On a trip to New York, shortly after opening a practice in Tokyo, Ban went to see Laurie Hawkinson, a friend from Cooper Union, who now teaches at Columbia. He was telling her about a new material he’d discovered in the course of designing installations for the gallery. At first, she could not fathom what he was talking about. Then he showed her pictures of his paper tubes being used to hold up display stands. If they could support a stand, why not a full-scale building? “He could do it because he actually knew and could calculate the loads,” she said.

Using the tubes allowed Ban to slough off his modernist masters. He told me, “I was hoping ever since I was a child to not be influenced by fashion, and to develop my own structure and materials.” Paper appealingly undermined a basic premise of architecture. “When people try to do something new, they always think something stronger or more acrobatic,” he said. “My development was using more humble material, or weaker material. The strength of the material has nothing to do with the strength of the building, even nothing to do with durability. I knew logically that even using a weaker material like a paper tube I could make a strong building.”

Convincing building inspectors and code enforcers was another matter. In an effort to prove his concept, in 1995 Ban built himself a weekend house on Lake Yamanaka from an S-shaped colonnade of a hundred and ten paper tubes. It has scarcely been used. “I have no time,” he told me. “I have no weekend. The main purpose was not to enjoy the weekend. Its main purpose was to get government permission to use the paper tube as a permanent building material—otherwise I could not use this idea for another project.”

Humanitarian work has also allowed Ban to explore materials and systems that might be disallowed outside a disaster area. Not long after completing his weekend house, he learned about a group of Vietnamese immigrants who had lost their homes in the Kobe earthquake and were living in flimsy tents in a park, where they were vulnerable both to weather and to public opinion. Under conditions far less bureaucratic than when he was working on his own house, he built them a cluster of cabins with walls made from upright paper tubes, set on a foundation of donated Kirin beer crates filled with sand. “In an emergency, I don’t need to get government permission for a new structure as long as I make sure of the safety by myself, working with an engineer,” he told me.

Pleasingly geometric, with an eco-friendly, brown-rice look—smooth paper columns supporting crisp white canvas roofs—the Kobe cabins have an aesthetic that lies somewhere between a Tinkertoy masterpiece and a Seventh Generation diaper with operable windows. They are inexpensive, easy to assemble, and made from widely available, energy-efficient components, and Ban has since replicated them around the world, making small adjustments to suit the local climate. In areas where alcohol is prohibited, he makes foundations from rubble scavenged at the site. His very materials can seem like a rebuke to inefficiency; the tubes he builds with are most commonly used as disposable molds for concrete columns, by-products of the profligate construction industry.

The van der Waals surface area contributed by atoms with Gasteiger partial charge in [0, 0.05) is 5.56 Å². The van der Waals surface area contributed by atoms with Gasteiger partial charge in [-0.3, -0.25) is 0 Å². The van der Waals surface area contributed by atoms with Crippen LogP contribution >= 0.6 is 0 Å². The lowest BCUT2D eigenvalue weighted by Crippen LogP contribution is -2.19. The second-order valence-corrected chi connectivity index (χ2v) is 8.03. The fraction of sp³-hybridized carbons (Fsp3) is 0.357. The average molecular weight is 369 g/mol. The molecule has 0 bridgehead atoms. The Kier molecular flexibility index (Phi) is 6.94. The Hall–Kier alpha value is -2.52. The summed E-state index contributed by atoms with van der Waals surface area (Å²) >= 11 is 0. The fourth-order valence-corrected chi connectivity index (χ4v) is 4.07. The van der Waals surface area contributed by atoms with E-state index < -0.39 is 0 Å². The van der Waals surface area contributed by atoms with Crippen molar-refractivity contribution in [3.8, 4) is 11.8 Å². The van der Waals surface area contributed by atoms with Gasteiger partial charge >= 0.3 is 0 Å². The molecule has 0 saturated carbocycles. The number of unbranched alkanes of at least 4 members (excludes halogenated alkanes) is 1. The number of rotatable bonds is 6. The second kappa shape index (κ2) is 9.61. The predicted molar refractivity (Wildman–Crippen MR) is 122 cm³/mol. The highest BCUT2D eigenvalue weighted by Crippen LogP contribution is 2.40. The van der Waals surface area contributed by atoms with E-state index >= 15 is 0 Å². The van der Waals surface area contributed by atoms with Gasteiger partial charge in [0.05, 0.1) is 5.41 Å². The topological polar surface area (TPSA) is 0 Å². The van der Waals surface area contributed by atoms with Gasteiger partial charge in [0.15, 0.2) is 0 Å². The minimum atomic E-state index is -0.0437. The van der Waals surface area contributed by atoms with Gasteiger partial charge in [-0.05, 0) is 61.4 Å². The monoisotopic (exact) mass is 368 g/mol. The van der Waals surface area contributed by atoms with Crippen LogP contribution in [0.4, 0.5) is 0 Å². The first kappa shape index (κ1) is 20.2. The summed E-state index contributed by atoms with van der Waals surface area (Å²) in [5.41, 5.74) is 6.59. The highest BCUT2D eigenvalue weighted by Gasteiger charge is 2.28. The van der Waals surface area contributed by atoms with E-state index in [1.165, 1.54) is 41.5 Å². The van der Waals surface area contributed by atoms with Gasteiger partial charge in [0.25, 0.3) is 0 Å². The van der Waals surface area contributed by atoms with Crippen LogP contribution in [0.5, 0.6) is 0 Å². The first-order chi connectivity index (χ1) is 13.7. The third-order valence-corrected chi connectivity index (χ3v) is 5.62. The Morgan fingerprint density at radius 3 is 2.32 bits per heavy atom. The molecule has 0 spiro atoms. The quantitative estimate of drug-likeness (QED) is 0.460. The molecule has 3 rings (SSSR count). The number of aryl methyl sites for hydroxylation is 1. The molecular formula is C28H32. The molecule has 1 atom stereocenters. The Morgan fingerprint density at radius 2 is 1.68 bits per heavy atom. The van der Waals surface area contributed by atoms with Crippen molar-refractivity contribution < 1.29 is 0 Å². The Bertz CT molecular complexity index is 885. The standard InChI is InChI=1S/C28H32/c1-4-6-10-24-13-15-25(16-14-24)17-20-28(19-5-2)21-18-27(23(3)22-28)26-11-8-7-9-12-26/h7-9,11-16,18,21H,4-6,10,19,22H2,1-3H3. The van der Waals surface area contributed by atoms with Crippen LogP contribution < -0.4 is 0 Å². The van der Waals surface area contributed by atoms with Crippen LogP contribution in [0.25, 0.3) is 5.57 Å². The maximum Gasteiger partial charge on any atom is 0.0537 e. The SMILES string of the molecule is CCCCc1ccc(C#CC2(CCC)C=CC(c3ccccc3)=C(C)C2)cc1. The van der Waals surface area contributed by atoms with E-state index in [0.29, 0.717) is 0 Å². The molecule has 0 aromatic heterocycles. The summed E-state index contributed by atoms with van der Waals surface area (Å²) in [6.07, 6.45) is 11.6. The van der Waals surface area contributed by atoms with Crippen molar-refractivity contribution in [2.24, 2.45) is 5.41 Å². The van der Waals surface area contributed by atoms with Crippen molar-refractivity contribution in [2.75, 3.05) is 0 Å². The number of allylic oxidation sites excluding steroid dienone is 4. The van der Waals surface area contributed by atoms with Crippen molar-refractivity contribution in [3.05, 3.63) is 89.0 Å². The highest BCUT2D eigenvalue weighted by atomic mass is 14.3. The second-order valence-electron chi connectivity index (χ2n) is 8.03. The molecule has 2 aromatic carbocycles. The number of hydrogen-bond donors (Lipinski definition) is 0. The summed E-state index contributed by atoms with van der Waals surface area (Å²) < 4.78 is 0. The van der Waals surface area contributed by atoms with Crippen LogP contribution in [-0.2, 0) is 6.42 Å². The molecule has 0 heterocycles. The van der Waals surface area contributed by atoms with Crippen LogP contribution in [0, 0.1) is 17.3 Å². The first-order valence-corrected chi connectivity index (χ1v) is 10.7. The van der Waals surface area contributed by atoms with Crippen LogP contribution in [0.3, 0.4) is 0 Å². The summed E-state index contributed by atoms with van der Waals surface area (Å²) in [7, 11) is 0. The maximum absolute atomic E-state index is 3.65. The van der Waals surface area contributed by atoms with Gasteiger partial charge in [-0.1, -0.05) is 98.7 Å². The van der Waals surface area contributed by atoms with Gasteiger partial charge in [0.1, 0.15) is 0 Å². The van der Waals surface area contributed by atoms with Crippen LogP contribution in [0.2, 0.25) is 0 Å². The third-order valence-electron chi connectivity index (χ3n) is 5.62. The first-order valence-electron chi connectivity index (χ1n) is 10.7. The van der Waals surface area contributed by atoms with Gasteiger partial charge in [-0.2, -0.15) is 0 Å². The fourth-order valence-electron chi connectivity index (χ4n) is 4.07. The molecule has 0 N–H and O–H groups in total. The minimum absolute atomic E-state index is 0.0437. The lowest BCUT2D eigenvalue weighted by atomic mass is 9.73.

When the Kobe cabins were finished, Ban built a temporary community space for a Catholic congregation that had lost its church in the earthquake. An oval formed from paper tubes and a white tent roof, it is quietly consoling, with the plain beauty of a Greek shrine to a minor god. A decade later, the church was disassembled; in 2008, it was reconstituted in Taiwan, after an earthquake there, and has become a permanent monument. The Taiwanese government took his word for it that the structure would hold.

“Architects mostly work for privileged people, people who have money and power,” Ban said recently. “Power and money are invisible, so people hire us to visualize their power and money by making monumental architecture. I love to make monuments, too, but I thought perhaps we can use our experience and knowledge more for the general public, even for those who have lost their houses in natural disasters.” One employee on the Tokyo staff devotes the majority of his time to disaster-relief projects, and others pitch in as needed. Ban claims not to worry about balancing the books. (“That’s why he has partners,” Maltz says.) The two sides of Ban’s practice are symbiotic. His commissions pay for his pro-bono work, and the pro bono serves both as a testing ground and as a powerful marketing tool. “He is both deeply concerned about humanity and also sees it as a way to uniquely advance his career,” Hawkinson said. “They help each other.”

“We’ve been standing here talking about how to pitch to the batter for way too long, haven’t we?”
NOVEMBER 1, 2010
In the past decade, according to Alexander Betts, an associate professor at Oxford’s Refugee Studies Centre, more than a hundred million people have been forced from their homes by natural disasters. A report released in June by U.N.H.C.R., which concerns itself primarily with political refugees, estimated that in 2013 there were more displaced people than at any time since the Second World War. Ban’s paper structures may prove a brilliant solution to the political difficulty posed by camps, where structures that appear permanent distress host governments and those which don’t tend to be insufficient for long-term needs. “You have settlements designed for the emergency phase lasting ten to fifteen years,” Betts said. “Ban’s work with paper and cardboard creates an aesthetic of temporariness. Something that is durable and sustainable but has the appearance of non-permanence might be desirable.” The question, Betts said, is scalability. During the Rwandan crisis, Ban sent fifty tents. In Kobe, he produced twenty-one temporary houses and the church; in Turkey, seventeen houses; in India, twenty. A fishermen’s village in Sri Lanka, a permanent settlement, has forty-five houses. In China, Ban built nine classrooms. A shipping-container complex in Tohoku serves a hundred and eighty-nine families. One of his most spectacular projects, the Cardboard Cathedral, erected in Christchurch, New Zealand, holds seven hundred people. Ban likes to say, “It’s become the new symbol of Christchurch.” When pressed, and not in an auditorium before a loaded slide show, he adopts a more modest tone. “I look for people who have a particular problem,” he told me. “Always I take care of smaller groups of people. My capacity is not big enough. The bigger number of people has to be taken care of by the government.”